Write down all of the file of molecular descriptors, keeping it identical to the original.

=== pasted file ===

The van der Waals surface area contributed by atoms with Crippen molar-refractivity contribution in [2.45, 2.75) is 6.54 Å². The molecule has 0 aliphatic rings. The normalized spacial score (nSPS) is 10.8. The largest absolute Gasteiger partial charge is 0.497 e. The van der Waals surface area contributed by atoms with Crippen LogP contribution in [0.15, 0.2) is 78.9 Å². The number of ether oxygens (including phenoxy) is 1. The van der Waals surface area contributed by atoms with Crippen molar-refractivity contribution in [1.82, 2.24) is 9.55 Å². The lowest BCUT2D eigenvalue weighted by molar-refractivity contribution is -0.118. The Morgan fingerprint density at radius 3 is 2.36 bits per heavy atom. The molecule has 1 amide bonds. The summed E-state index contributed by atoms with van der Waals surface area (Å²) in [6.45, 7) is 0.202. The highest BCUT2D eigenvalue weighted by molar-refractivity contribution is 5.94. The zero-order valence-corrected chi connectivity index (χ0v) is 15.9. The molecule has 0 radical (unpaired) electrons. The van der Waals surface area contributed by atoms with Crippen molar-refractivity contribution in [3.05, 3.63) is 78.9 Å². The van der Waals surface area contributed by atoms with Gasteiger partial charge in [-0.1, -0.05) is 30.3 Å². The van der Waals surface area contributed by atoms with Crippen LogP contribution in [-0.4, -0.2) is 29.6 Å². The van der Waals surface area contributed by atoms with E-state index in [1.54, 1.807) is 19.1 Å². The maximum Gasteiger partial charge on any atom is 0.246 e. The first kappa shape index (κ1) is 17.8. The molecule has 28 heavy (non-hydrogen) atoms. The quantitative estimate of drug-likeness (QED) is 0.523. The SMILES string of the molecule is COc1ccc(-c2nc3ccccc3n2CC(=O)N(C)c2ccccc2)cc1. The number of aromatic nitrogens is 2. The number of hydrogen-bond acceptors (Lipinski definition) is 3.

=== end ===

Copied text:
The van der Waals surface area contributed by atoms with Crippen molar-refractivity contribution in [2.45, 2.75) is 6.54 Å². The molecule has 0 aliphatic rings. The normalized spacial score (nSPS) is 10.8. The largest absolute Gasteiger partial charge is 0.497 e. The van der Waals surface area contributed by atoms with Crippen LogP contribution in [0.15, 0.2) is 78.9 Å². The number of ether oxygens (including phenoxy) is 1. The van der Waals surface area contributed by atoms with Crippen molar-refractivity contribution in [1.82, 2.24) is 9.55 Å². The lowest BCUT2D eigenvalue weighted by molar-refractivity contribution is -0.118. The Morgan fingerprint density at radius 3 is 2.36 bits per heavy atom. The molecule has 1 amide bonds. The summed E-state index contributed by atoms with van der Waals surface area (Å²) in [6.45, 7) is 0.202. The highest BCUT2D eigenvalue weighted by molar-refractivity contribution is 5.94. The zero-order valence-corrected chi connectivity index (χ0v) is 15.9. The molecule has 0 radical (unpaired) electrons. The van der Waals surface area contributed by atoms with Crippen molar-refractivity contribution in [3.05, 3.63) is 78.9 Å². The van der Waals surface area contributed by atoms with Gasteiger partial charge in [-0.1, -0.05) is 30.3 Å². The van der Waals surface area contributed by atoms with Crippen LogP contribution in [-0.4, -0.2) is 29.6 Å². The van der Waals surface area contributed by atoms with E-state index in [1.54, 1.807) is 19.1 Å². The maximum Gasteiger partial charge on any atom is 0.246 e. The first kappa shape index (κ1) is 17.8. The molecule has 28 heavy (non-hydrogen) atoms. The quantitative estimate of drug-likeness (QED) is 0.523. The SMILES string of the molecule is COc1ccc(-c2nc3ccccc3n2CC(=O)N(C)c2ccccc2)cc1. The number of aromatic nitrogens is 2. The number of hydrogen-bond acceptors (Lipinski definition) is 3.